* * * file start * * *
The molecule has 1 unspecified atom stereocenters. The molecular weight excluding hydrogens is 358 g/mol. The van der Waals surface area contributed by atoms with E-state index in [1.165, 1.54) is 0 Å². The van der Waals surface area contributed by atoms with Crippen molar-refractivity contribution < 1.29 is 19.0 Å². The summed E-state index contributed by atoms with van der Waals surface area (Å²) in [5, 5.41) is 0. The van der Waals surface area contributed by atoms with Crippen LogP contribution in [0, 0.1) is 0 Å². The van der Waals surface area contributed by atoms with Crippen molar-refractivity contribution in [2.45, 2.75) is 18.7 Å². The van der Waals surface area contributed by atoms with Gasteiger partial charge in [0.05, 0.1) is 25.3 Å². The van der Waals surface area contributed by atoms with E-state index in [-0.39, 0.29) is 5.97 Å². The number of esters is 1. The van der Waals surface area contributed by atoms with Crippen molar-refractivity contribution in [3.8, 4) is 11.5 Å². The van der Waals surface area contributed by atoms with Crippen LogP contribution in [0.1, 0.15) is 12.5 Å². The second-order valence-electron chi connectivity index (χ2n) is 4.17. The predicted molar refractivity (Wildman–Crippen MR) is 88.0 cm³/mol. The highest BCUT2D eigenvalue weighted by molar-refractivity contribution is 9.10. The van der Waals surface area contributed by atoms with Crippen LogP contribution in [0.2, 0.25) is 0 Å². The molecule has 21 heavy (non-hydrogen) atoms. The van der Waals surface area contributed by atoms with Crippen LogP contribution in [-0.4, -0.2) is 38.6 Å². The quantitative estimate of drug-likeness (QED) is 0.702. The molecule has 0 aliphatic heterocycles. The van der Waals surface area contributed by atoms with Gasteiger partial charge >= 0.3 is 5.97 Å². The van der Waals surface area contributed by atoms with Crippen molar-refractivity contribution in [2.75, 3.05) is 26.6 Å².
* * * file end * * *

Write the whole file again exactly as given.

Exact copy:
The molecule has 1 unspecified atom stereocenters. The molecular weight excluding hydrogens is 358 g/mol. The van der Waals surface area contributed by atoms with E-state index in [1.165, 1.54) is 0 Å². The van der Waals surface area contributed by atoms with Crippen molar-refractivity contribution < 1.29 is 19.0 Å². The summed E-state index contributed by atoms with van der Waals surface area (Å²) in [5, 5.41) is 0. The van der Waals surface area contributed by atoms with Crippen LogP contribution in [0, 0.1) is 0 Å². The van der Waals surface area contributed by atoms with Crippen molar-refractivity contribution in [2.45, 2.75) is 18.7 Å². The van der Waals surface area contributed by atoms with Gasteiger partial charge in [0.05, 0.1) is 25.3 Å². The van der Waals surface area contributed by atoms with E-state index in [-0.39, 0.29) is 5.97 Å². The number of esters is 1. The van der Waals surface area contributed by atoms with Crippen molar-refractivity contribution in [3.8, 4) is 11.5 Å². The van der Waals surface area contributed by atoms with Crippen LogP contribution in [0.1, 0.15) is 12.5 Å². The second-order valence-electron chi connectivity index (χ2n) is 4.17. The predicted molar refractivity (Wildman–Crippen MR) is 88.0 cm³/mol. The highest BCUT2D eigenvalue weighted by molar-refractivity contribution is 9.10. The van der Waals surface area contributed by atoms with Crippen LogP contribution in [0.2, 0.25) is 0 Å². The molecule has 21 heavy (non-hydrogen) atoms. The van der Waals surface area contributed by atoms with Crippen LogP contribution in [-0.4, -0.2) is 38.6 Å². The quantitative estimate of drug-likeness (QED) is 0.702. The molecule has 0 aliphatic heterocycles. The van der Waals surface area contributed by atoms with Gasteiger partial charge >= 0.3 is 5.97 Å². The van der Waals surface area contributed by atoms with Crippen molar-refractivity contribution in [2.75, 3.05) is 26.6 Å².